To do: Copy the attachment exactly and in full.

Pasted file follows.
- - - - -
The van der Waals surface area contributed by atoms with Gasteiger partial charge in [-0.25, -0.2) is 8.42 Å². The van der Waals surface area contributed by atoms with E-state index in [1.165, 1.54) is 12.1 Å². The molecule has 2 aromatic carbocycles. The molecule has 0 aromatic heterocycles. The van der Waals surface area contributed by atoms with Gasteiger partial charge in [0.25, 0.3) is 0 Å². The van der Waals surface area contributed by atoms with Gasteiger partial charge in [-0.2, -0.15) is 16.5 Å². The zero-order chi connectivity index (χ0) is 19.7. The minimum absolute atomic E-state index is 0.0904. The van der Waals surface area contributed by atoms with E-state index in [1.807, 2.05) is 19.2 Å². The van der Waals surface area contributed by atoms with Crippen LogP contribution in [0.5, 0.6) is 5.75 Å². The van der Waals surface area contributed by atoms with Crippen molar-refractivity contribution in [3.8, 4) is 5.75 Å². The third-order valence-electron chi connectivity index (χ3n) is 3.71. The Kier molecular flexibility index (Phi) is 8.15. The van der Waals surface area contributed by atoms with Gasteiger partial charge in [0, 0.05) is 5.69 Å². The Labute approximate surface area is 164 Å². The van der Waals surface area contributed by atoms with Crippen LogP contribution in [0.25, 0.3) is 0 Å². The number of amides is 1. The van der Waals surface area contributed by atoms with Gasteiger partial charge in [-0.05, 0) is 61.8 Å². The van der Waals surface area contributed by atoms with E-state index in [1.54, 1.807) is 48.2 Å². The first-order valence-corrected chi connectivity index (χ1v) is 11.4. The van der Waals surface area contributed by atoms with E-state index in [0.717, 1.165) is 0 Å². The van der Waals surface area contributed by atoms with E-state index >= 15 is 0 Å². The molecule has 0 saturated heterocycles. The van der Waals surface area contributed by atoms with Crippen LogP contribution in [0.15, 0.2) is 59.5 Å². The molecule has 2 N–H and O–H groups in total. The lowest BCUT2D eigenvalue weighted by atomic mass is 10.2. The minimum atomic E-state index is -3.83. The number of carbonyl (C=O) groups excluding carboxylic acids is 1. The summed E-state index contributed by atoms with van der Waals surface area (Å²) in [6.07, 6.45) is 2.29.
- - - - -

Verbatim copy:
The van der Waals surface area contributed by atoms with Gasteiger partial charge in [-0.25, -0.2) is 8.42 Å². The van der Waals surface area contributed by atoms with E-state index in [1.165, 1.54) is 12.1 Å². The molecule has 2 aromatic carbocycles. The molecule has 0 aromatic heterocycles. The van der Waals surface area contributed by atoms with Gasteiger partial charge in [0.25, 0.3) is 0 Å². The van der Waals surface area contributed by atoms with Gasteiger partial charge in [-0.2, -0.15) is 16.5 Å². The zero-order chi connectivity index (χ0) is 19.7. The minimum absolute atomic E-state index is 0.0904. The van der Waals surface area contributed by atoms with E-state index in [1.807, 2.05) is 19.2 Å². The van der Waals surface area contributed by atoms with Crippen LogP contribution in [0.5, 0.6) is 5.75 Å². The van der Waals surface area contributed by atoms with Crippen molar-refractivity contribution in [3.8, 4) is 5.75 Å². The third-order valence-electron chi connectivity index (χ3n) is 3.71. The Kier molecular flexibility index (Phi) is 8.15. The van der Waals surface area contributed by atoms with Gasteiger partial charge in [0, 0.05) is 5.69 Å². The Labute approximate surface area is 164 Å². The van der Waals surface area contributed by atoms with Crippen LogP contribution in [0.25, 0.3) is 0 Å². The number of amides is 1. The van der Waals surface area contributed by atoms with Gasteiger partial charge in [-0.05, 0) is 61.8 Å². The van der Waals surface area contributed by atoms with E-state index in [1.54, 1.807) is 48.2 Å². The first-order valence-corrected chi connectivity index (χ1v) is 11.4. The van der Waals surface area contributed by atoms with E-state index in [0.717, 1.165) is 0 Å². The van der Waals surface area contributed by atoms with E-state index >= 15 is 0 Å². The molecule has 0 saturated heterocycles. The van der Waals surface area contributed by atoms with Crippen LogP contribution in [0.15, 0.2) is 59.5 Å². The molecule has 2 N–H and O–H groups in total. The lowest BCUT2D eigenvalue weighted by atomic mass is 10.2. The minimum atomic E-state index is -3.83. The number of carbonyl (C=O) groups excluding carboxylic acids is 1. The summed E-state index contributed by atoms with van der Waals surface area (Å²) in [6.07, 6.45) is 2.29.